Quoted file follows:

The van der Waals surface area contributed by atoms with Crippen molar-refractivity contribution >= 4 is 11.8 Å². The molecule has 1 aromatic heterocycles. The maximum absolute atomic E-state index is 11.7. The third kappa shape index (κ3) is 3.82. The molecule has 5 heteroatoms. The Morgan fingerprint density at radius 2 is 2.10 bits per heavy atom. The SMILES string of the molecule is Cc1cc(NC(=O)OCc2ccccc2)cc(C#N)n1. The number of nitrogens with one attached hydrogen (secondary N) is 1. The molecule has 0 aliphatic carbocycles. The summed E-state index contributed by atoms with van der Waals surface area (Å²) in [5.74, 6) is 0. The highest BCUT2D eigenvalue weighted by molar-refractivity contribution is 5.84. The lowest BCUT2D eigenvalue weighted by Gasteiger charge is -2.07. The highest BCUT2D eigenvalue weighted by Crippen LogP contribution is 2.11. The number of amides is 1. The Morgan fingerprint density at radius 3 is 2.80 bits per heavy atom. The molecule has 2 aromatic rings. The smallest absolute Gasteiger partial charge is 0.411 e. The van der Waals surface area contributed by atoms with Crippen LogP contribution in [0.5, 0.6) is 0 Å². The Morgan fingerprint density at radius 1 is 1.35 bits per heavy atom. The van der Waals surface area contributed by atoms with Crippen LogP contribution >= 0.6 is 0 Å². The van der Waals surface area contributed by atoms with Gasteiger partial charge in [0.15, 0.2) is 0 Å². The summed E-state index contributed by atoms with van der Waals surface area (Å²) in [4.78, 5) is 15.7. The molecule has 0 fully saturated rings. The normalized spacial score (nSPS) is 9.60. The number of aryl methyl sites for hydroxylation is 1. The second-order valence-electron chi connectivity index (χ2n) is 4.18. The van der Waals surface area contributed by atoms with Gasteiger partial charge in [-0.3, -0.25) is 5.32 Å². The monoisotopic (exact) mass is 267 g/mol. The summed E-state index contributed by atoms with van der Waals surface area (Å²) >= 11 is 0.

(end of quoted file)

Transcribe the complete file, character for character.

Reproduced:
The van der Waals surface area contributed by atoms with Crippen molar-refractivity contribution >= 4 is 11.8 Å². The molecule has 1 aromatic heterocycles. The maximum absolute atomic E-state index is 11.7. The third kappa shape index (κ3) is 3.82. The molecule has 5 heteroatoms. The Morgan fingerprint density at radius 2 is 2.10 bits per heavy atom. The SMILES string of the molecule is Cc1cc(NC(=O)OCc2ccccc2)cc(C#N)n1. The number of nitrogens with one attached hydrogen (secondary N) is 1. The molecule has 0 aliphatic carbocycles. The summed E-state index contributed by atoms with van der Waals surface area (Å²) in [5.74, 6) is 0. The highest BCUT2D eigenvalue weighted by molar-refractivity contribution is 5.84. The lowest BCUT2D eigenvalue weighted by Gasteiger charge is -2.07. The highest BCUT2D eigenvalue weighted by Crippen LogP contribution is 2.11. The number of amides is 1. The Morgan fingerprint density at radius 3 is 2.80 bits per heavy atom. The molecule has 2 aromatic rings. The smallest absolute Gasteiger partial charge is 0.411 e. The van der Waals surface area contributed by atoms with Crippen LogP contribution in [0.5, 0.6) is 0 Å². The Morgan fingerprint density at radius 1 is 1.35 bits per heavy atom. The van der Waals surface area contributed by atoms with Crippen LogP contribution >= 0.6 is 0 Å². The van der Waals surface area contributed by atoms with Gasteiger partial charge in [0.15, 0.2) is 0 Å². The summed E-state index contributed by atoms with van der Waals surface area (Å²) in [4.78, 5) is 15.7. The molecule has 0 fully saturated rings. The normalized spacial score (nSPS) is 9.60. The number of aryl methyl sites for hydroxylation is 1. The second-order valence-electron chi connectivity index (χ2n) is 4.18. The van der Waals surface area contributed by atoms with Gasteiger partial charge in [-0.3, -0.25) is 5.32 Å². The monoisotopic (exact) mass is 267 g/mol. The summed E-state index contributed by atoms with van der Waals surface area (Å²) >= 11 is 0.